but oh how short we have fallen, how in so many wayswe have regressed, we must make america great againi mean, that’s what they say
i mean, sure. like back when i flinched all the time, my mindwandering whenever i began at the flag. i pledge allegiance
to the ceiling. i never sleep at night. no one in the family didor does since crossing oceans to this land where now i am states awaybut still i slip
back into memory of jido waking, unable to breathe. his chairwould creak, i’d smell the crush of orange between his fingersfrom where i laid on the couch.
the light over the oven would throw its vitamin over the kitchenand everything outside was concrete or asleep, exterminatedby the republic, or the neighborhood watch.
all of this so unlike homeland where the bud i fell from bloomedyet another place i have tried and failed to sleep but still found rest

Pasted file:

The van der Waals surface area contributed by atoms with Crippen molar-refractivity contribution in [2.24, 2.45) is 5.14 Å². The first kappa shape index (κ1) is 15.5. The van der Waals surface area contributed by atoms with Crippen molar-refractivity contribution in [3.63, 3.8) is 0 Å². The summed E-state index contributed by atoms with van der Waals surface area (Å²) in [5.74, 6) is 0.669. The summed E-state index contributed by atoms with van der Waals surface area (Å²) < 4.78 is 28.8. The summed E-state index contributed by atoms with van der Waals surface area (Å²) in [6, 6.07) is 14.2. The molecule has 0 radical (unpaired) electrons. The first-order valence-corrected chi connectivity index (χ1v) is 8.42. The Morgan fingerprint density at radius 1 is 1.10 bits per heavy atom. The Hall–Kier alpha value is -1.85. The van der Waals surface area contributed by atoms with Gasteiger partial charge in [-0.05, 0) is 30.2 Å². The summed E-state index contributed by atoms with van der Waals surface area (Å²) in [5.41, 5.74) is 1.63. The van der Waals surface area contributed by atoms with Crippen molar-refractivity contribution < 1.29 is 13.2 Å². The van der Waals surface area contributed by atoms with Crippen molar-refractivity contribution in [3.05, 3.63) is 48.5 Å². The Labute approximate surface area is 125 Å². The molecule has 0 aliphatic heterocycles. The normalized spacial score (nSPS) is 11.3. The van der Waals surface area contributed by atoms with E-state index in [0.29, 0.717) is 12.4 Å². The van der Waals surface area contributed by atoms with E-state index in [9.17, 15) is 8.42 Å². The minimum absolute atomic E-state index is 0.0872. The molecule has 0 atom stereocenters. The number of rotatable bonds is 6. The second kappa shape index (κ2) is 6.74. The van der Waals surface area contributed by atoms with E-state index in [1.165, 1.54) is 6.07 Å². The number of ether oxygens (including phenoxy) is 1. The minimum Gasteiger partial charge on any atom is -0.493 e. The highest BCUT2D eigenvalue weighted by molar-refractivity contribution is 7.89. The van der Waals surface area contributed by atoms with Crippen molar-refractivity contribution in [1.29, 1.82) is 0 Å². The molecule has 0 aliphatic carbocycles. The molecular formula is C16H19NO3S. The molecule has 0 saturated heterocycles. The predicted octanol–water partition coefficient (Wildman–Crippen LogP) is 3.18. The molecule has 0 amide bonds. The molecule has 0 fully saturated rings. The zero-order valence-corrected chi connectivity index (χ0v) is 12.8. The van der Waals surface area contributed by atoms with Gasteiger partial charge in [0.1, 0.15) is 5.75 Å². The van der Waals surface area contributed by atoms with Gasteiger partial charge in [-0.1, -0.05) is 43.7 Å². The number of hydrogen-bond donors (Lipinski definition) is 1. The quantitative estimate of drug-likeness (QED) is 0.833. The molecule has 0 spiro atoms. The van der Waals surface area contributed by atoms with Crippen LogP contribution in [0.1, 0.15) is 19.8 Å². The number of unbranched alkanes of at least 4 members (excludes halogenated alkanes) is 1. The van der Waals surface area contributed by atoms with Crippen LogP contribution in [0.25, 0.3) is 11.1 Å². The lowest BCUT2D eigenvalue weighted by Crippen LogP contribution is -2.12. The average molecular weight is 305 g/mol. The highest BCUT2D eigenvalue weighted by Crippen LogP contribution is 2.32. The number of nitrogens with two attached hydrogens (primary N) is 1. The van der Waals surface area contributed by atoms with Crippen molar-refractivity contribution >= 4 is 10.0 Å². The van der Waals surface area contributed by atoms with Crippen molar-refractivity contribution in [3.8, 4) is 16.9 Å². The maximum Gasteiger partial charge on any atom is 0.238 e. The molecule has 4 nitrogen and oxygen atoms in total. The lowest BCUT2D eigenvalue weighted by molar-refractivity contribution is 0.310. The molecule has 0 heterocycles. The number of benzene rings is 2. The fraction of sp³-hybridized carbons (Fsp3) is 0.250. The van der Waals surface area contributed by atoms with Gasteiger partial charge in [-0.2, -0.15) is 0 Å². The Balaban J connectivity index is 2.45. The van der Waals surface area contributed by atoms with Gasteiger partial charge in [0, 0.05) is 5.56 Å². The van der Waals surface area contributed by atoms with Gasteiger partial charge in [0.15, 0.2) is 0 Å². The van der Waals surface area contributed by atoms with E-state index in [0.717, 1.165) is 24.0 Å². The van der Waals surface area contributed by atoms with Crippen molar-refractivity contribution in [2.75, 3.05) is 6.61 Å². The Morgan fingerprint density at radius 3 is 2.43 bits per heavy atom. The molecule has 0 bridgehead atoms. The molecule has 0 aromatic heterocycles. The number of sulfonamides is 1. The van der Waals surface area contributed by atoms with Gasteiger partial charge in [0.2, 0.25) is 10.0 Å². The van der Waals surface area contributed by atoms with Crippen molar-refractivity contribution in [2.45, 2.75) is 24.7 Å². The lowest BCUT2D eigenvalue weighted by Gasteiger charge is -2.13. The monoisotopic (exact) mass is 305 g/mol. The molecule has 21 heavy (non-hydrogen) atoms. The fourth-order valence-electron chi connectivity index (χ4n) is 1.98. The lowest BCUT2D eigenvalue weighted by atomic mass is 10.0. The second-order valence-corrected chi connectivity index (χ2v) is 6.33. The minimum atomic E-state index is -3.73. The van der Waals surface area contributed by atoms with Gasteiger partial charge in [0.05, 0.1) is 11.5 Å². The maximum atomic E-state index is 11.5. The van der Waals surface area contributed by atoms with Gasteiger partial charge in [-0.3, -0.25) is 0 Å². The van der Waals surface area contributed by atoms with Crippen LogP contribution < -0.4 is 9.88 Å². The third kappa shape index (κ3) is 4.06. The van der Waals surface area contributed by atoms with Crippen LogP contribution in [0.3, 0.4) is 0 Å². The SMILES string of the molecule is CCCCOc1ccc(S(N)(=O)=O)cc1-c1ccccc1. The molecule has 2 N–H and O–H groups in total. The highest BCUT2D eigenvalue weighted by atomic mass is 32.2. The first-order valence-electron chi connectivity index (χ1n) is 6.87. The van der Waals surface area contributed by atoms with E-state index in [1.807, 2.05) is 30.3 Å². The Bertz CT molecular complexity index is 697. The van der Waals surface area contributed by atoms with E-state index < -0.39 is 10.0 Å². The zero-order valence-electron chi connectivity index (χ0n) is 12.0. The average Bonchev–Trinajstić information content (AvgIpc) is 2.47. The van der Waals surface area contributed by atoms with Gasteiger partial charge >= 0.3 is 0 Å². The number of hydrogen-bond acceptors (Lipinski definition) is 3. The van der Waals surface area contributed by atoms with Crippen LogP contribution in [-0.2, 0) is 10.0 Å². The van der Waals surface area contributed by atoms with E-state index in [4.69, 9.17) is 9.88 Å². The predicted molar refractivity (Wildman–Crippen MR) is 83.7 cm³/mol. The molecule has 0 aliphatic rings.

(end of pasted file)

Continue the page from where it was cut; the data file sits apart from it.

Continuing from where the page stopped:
homeland where i have heard the comma of bullfrogs, the rivergargling its own teeth, coyotes becoming o’s under moonfire.wild boars. trampled nightshade. i have heard the dead, my dead
hiding in hawa in wind in love in lungs propped up by oxygentanks and crucibles, chests rising, falling, swallowed by the outlineof mountains. now dead, but jido once said america is responsible
for every child in the world who falls asleep crying he fell asleep, cryingclaimed by the earth this side of the sea before i could ask who claims the oneswho don’t sleep?
their thick hair and dark eyes, protection spell pinned to their sleevesamerica’s nazar always waiting for the flinch
but i’ve unlearned the flinching, let me show you the trick:to be arms wide open enough for you and you and you and myself too
is to leave the chest exposed, no hand over the heart, its chambersexpanding, revolving, under the gaze of their barrel.
o captain, my captain, this arm beneath your headit is some dream, you fallen. cold and dead.